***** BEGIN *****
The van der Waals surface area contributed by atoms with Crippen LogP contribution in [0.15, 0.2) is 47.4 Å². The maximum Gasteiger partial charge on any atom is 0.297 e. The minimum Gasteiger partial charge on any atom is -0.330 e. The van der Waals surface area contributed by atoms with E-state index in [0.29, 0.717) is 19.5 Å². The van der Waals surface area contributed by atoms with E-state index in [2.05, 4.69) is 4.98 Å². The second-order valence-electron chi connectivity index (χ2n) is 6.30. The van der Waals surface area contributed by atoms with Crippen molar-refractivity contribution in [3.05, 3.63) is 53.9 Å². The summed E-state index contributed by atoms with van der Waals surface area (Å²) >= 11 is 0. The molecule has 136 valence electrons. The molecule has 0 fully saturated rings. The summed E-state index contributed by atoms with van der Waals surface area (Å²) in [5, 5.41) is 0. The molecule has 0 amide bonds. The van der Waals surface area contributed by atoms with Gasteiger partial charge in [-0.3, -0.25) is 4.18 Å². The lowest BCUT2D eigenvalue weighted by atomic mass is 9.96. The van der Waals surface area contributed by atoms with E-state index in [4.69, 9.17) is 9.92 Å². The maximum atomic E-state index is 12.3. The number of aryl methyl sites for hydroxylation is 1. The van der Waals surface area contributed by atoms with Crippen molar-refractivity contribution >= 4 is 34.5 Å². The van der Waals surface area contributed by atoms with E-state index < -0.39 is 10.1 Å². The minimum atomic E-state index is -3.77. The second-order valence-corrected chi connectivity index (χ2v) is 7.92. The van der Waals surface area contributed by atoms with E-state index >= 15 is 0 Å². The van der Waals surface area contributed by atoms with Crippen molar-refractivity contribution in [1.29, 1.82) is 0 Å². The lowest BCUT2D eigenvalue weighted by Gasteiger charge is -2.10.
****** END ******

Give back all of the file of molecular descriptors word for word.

The van der Waals surface area contributed by atoms with Crippen LogP contribution in [0.15, 0.2) is 47.4 Å². The maximum Gasteiger partial charge on any atom is 0.297 e. The minimum Gasteiger partial charge on any atom is -0.330 e. The van der Waals surface area contributed by atoms with E-state index in [0.29, 0.717) is 19.5 Å². The van der Waals surface area contributed by atoms with E-state index in [2.05, 4.69) is 4.98 Å². The second-order valence-electron chi connectivity index (χ2n) is 6.30. The van der Waals surface area contributed by atoms with Crippen molar-refractivity contribution in [3.05, 3.63) is 53.9 Å². The summed E-state index contributed by atoms with van der Waals surface area (Å²) >= 11 is 0. The molecule has 136 valence electrons. The molecule has 0 fully saturated rings. The summed E-state index contributed by atoms with van der Waals surface area (Å²) in [5, 5.41) is 0. The molecule has 0 amide bonds. The van der Waals surface area contributed by atoms with Gasteiger partial charge in [-0.3, -0.25) is 4.18 Å². The lowest BCUT2D eigenvalue weighted by atomic mass is 9.96. The van der Waals surface area contributed by atoms with E-state index in [4.69, 9.17) is 9.92 Å². The maximum atomic E-state index is 12.3. The number of aryl methyl sites for hydroxylation is 1. The van der Waals surface area contributed by atoms with Crippen molar-refractivity contribution >= 4 is 34.5 Å². The van der Waals surface area contributed by atoms with E-state index < -0.39 is 10.1 Å². The minimum atomic E-state index is -3.77. The second-order valence-corrected chi connectivity index (χ2v) is 7.92. The van der Waals surface area contributed by atoms with E-state index >= 15 is 0 Å². The van der Waals surface area contributed by atoms with Crippen molar-refractivity contribution in [1.29, 1.82) is 0 Å². The lowest BCUT2D eigenvalue weighted by Gasteiger charge is -2.10.